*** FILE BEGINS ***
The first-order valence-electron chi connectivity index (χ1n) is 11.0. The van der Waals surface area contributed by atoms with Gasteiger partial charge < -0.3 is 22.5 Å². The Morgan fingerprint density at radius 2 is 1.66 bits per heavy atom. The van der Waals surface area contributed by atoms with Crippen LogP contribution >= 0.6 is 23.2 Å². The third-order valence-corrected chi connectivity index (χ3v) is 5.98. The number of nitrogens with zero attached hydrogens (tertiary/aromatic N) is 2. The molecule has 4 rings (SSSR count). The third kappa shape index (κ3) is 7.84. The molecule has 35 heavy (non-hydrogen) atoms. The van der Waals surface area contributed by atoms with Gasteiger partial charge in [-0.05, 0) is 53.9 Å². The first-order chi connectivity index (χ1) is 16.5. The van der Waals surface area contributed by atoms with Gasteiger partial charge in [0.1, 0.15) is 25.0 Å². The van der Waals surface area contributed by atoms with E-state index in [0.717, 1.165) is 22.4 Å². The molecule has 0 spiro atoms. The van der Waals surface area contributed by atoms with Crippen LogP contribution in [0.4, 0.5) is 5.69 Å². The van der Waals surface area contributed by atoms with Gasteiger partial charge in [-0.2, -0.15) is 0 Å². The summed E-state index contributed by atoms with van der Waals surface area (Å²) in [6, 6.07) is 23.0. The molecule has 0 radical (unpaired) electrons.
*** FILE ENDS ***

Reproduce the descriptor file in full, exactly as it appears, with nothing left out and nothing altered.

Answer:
The first-order valence-electron chi connectivity index (χ1n) is 11.0. The van der Waals surface area contributed by atoms with Gasteiger partial charge < -0.3 is 22.5 Å². The Morgan fingerprint density at radius 2 is 1.66 bits per heavy atom. The van der Waals surface area contributed by atoms with Crippen LogP contribution >= 0.6 is 23.2 Å². The third-order valence-corrected chi connectivity index (χ3v) is 5.98. The number of nitrogens with zero attached hydrogens (tertiary/aromatic N) is 2. The molecule has 4 rings (SSSR count). The third kappa shape index (κ3) is 7.84. The molecule has 35 heavy (non-hydrogen) atoms. The van der Waals surface area contributed by atoms with Gasteiger partial charge in [-0.05, 0) is 53.9 Å². The first-order chi connectivity index (χ1) is 16.5. The van der Waals surface area contributed by atoms with Gasteiger partial charge in [0.1, 0.15) is 25.0 Å². The van der Waals surface area contributed by atoms with E-state index in [0.717, 1.165) is 22.4 Å². The molecule has 0 spiro atoms. The van der Waals surface area contributed by atoms with Crippen LogP contribution in [0.4, 0.5) is 5.69 Å². The van der Waals surface area contributed by atoms with Gasteiger partial charge in [-0.2, -0.15) is 0 Å². The summed E-state index contributed by atoms with van der Waals surface area (Å²) in [6, 6.07) is 23.0. The molecule has 0 radical (unpaired) electrons.